Behavioral economics, a field of economics that borrows from psychology to better understand human behavior, has long observed that paying someone to perform an altruistic task can in fact have harmful effects. Paying for organ donations, for example, would seem immoral—if not at least a bit strange. In a similar vein (but less extreme), let’s say you want to move and ask your friends to help. They are more likely to give you hand because you are friends or for a beer instead of a few euro in exchange. In fact, money might make them feel insulted or discredited for their work. Or you could hire professional movers and pay them a small fortune (or an honest pay for an honest day’s work—this depends on your point of view). But make sure your compensation is appropriate, or you run the risk of having the opposite happen of what is expected. An example of this famous “crowding-out effect” can be seen in Feldman and Lobel's 2010 study, which has revealed that the reward of money to whistleblowers actually reduces their number.1 If you want to encourage those who are governed by a sense of duty to report the risks and inequalities they observe, payment is not the answer. But you can always protect them from the repercussions that might follow their actions.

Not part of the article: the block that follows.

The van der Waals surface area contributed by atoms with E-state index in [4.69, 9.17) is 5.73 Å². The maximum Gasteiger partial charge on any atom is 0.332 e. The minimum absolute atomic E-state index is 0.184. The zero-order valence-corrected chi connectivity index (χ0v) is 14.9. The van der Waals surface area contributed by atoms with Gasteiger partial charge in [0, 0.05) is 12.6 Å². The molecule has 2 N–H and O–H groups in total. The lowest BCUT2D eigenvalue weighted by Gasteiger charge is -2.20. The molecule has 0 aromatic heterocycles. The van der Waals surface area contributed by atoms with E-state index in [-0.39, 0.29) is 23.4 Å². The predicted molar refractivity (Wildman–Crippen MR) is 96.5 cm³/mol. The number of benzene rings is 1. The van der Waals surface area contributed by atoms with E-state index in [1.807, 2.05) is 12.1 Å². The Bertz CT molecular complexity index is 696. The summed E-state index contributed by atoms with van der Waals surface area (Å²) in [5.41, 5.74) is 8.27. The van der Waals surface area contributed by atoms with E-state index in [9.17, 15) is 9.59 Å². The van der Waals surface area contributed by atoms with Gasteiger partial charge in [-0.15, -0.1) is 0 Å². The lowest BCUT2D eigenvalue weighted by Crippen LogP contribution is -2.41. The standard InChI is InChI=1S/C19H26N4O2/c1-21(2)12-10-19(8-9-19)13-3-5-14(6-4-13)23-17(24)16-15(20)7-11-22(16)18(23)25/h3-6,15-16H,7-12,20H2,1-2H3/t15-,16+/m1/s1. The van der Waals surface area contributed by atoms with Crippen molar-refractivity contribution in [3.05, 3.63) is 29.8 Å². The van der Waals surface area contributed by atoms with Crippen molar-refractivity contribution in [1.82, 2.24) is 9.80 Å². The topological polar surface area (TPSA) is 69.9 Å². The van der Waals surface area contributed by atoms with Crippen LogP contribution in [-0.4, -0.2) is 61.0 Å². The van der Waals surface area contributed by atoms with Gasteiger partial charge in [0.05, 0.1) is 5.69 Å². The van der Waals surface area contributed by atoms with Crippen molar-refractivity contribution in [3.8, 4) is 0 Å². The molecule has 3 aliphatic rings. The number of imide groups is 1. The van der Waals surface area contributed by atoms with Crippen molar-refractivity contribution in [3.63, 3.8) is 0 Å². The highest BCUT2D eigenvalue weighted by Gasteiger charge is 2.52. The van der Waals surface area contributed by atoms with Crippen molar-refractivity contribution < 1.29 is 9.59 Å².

- 1. Feldman Y., Lobel O., 2010, “The Incentives Matrix: The Comparative Effectiveness of Rewards, Liabilities, Duties, and Protections for Reporting Illegality,” Texas Law Review, 87, San Diego Legal Studies Paper No. 09-013.
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Give Good and Get Good